If insurers use the same words and wield the same pallet of primary colors, they will be too generic to be memorable and too guarded to make a sale.
If the insurance industry connotes feelings of safety, if people feel safe enough to feel bored talking about insurance, if it is better for insurers to be staid than sensational, too much safety can also be a bad thing. That is, boredom is not a brand-building device. It is an effect of safety, not its cause. It is a luxury, because most people who have no insurance—including the poor—cannot afford to feel bored when all they feel is hungry or scared.
What does this mean to insurers, whose principal aim is to sell policies, while their initial priority is (or should be) to increase their visibility among the very people who will buy insurance?
If names and logos blur, and clarity succumbs to confusion, if insurers use the same words and wield the same pallet of primary colors, they will be too generic to be memorable and too guarded to make a sale.
See also: Awareness: The Best Insurance Policy
The best way to solve this problem is for an insurer to be creative without compromising its reputation for caution. A great logo is the answer to this challenge. It is less expensive than increasing awareness through advertising or repeating catchphrases—with more advertising—only to discover a phrase neither catches the attention of consumers nor enters the vernacular of our fractured culture.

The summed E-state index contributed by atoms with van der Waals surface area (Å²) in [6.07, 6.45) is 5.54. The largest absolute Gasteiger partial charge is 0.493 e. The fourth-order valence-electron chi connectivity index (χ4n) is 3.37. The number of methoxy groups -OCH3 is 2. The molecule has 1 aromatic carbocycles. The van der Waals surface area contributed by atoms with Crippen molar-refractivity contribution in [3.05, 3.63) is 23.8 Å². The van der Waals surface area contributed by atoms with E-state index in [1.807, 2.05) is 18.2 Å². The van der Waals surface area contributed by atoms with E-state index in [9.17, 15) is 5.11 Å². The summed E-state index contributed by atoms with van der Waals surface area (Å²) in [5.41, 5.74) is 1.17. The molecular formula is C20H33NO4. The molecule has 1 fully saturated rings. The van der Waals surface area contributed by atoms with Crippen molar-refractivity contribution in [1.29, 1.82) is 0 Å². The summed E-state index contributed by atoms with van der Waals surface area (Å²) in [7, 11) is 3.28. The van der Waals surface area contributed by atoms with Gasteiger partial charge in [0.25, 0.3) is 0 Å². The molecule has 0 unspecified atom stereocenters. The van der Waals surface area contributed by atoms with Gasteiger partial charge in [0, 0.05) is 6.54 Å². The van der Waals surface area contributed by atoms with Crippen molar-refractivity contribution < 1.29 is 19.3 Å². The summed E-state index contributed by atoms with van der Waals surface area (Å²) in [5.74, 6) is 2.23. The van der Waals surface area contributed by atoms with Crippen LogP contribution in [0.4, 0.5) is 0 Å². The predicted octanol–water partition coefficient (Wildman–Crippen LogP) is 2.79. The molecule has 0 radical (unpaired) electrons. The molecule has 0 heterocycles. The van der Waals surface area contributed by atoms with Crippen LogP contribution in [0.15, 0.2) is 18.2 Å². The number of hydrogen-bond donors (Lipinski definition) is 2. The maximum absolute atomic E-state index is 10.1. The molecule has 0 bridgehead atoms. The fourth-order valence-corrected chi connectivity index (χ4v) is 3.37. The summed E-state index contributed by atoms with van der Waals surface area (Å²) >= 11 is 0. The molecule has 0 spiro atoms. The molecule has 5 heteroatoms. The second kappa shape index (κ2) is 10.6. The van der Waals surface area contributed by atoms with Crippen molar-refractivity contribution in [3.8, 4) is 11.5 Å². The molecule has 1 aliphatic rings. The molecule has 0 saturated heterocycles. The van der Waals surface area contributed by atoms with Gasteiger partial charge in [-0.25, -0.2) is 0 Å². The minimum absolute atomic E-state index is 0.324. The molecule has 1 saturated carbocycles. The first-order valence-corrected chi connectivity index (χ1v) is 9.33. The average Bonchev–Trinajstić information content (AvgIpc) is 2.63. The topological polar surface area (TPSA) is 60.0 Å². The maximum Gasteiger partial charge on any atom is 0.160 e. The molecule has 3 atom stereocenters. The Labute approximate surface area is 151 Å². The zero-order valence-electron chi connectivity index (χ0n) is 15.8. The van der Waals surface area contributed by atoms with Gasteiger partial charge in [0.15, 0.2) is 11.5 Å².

I am certain about these things, not because science substantiates my feelings, but because it takes time to develop a logo that elicits feelings that scientists can record but not induce among human beings.
We are too unpredictable for scientists to devise a formula that yields consistent results. Leave the science of insurance to actuaries and let artists actualize the appeal of individual insurers.
According to students and professors at the Parsons School of Design, as well as graphic designers at DesignMantic
, great logos are icons. They represent values and ideals. They symbolize virtues worth attaining and prove their worth in the real world.
The positive feelings people have about these logos require reinforcement. Put another way, it can take years to build a brand—and the best brands know they cannot rush what they cannot control, which is time itself—but it takes only one misstep to ruin a brand’s relationship with consumers.
See also: Lessons From 3 Undisrupted Brands
The logo is a lodestar. It is recognizable, outshining a constellation of competitors. If it looks the brightest, and makes people feel warm and safe, it is because of the work an insurer does and the service its agents provide.
Designers give the logo its form, but an insurer is responsible for its functionality.
What is missing, today, is not quality service, but a serviceable logo. Serviceable is no substitute for excellence, but I would rather have a logo that works, albeit infrequently, than one that is a disservice to the hard work insurance agents do.
Now is the time for insurers to embrace success.
Now is the time for them to look successful.
Now is the time for them to have logos that succeed.